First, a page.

Delete
  2. Beautimus foliage! Kelly at Far Reaches told me that this plant can tolerate standing water so I'm thinking of transplanting mine to a pot without drain holes to see if the foliage will stay all summer if it gets enough water. I first spotted it in a huge clump in Jerry's (Jungle Fever) garden and fell in love.

    ReplyDelete
    Replies
    1. I look forward to seeing how your experiment goes! I too remember the plants at Jerry's - they were the first I saw doing exactly the same thing mine does when the weather gets hot, I was glad as I thought I was doing something wrong.

      Delete
  3. Interesting that it is growing in that rocky outcropping at Crater Lake. It must be fairly adaptable because I've seen it growing in the mossy ground of McDonald Forest not too far from here. What a beautiful plant. I can see why it's your favorite for this week. And look at all your little Syneilesis bumps coming up. I've got exactly three on my less-than-one-year-old plant. I am not a patient gardener.

    ReplyDelete
    Replies
    1. Grace this seems to be the year for the Syneilesis to take off! I swear I've got double what I did last year.

      Delete
  4. I absolutely love all of these pics of your plants. I love greens, a natural garden and the Veratrum californicum is gorgeous. Your friend Peter's pic off the coast is breathtaking. So glad I came across your blog and I will be back, thanks.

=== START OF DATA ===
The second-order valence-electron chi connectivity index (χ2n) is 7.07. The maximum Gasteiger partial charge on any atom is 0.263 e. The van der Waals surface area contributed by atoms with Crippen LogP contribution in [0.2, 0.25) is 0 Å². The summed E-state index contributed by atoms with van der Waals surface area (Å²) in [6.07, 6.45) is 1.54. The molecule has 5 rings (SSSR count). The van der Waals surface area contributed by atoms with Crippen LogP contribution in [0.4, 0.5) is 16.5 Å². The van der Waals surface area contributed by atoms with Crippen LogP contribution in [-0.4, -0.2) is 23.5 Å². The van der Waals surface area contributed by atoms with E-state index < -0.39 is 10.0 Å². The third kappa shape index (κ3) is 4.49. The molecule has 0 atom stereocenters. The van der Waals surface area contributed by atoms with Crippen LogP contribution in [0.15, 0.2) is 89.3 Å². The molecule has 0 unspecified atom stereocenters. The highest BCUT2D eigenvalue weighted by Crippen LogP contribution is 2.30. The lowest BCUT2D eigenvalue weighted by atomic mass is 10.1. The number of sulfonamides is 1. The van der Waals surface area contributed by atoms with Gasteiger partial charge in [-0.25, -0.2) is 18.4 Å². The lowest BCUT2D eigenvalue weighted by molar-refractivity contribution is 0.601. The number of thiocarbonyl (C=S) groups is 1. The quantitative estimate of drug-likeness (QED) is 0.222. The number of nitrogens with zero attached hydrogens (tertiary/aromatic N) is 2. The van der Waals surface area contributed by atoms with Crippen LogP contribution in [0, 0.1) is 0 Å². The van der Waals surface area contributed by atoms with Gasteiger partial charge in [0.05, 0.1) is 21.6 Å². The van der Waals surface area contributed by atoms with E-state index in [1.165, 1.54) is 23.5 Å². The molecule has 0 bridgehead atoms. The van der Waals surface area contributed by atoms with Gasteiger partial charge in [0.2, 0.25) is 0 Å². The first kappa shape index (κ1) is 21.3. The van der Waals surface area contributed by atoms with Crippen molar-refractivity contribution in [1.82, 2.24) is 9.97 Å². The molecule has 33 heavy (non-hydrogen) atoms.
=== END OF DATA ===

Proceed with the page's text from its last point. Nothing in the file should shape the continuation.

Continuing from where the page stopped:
ReplyDelete
    Replies
    1. Actually that photo is mine and of Crater Lake.

      Delete
  5. I LOVE this plant - its color, its texture, and its form (if not its dark side). I think its sad that a plant with "California" in its name won't grow in my area of SoCal (and doesn't even appear in my Sunset guide). My selection this week is more heat and drought tolerant: http://krispgarden.blogspot.com/2014/03/my-favorite-plant-this-week-xylosma.html

    ReplyDelete
    Replies
    1. Indeed, it seems very unfair...

      Delete
  6. This plant is in my wish list. I have tried it from seed and failed so am now looking to buy one

    ReplyDelete
    Replies
    1. I wish you success in your hunt.

      Delete
  7. I love it. It is also in my wish list but I can´t manage to find it here, as usual...
    Thanks for the pictures, one of the things I most like from your garden is the combinations of green.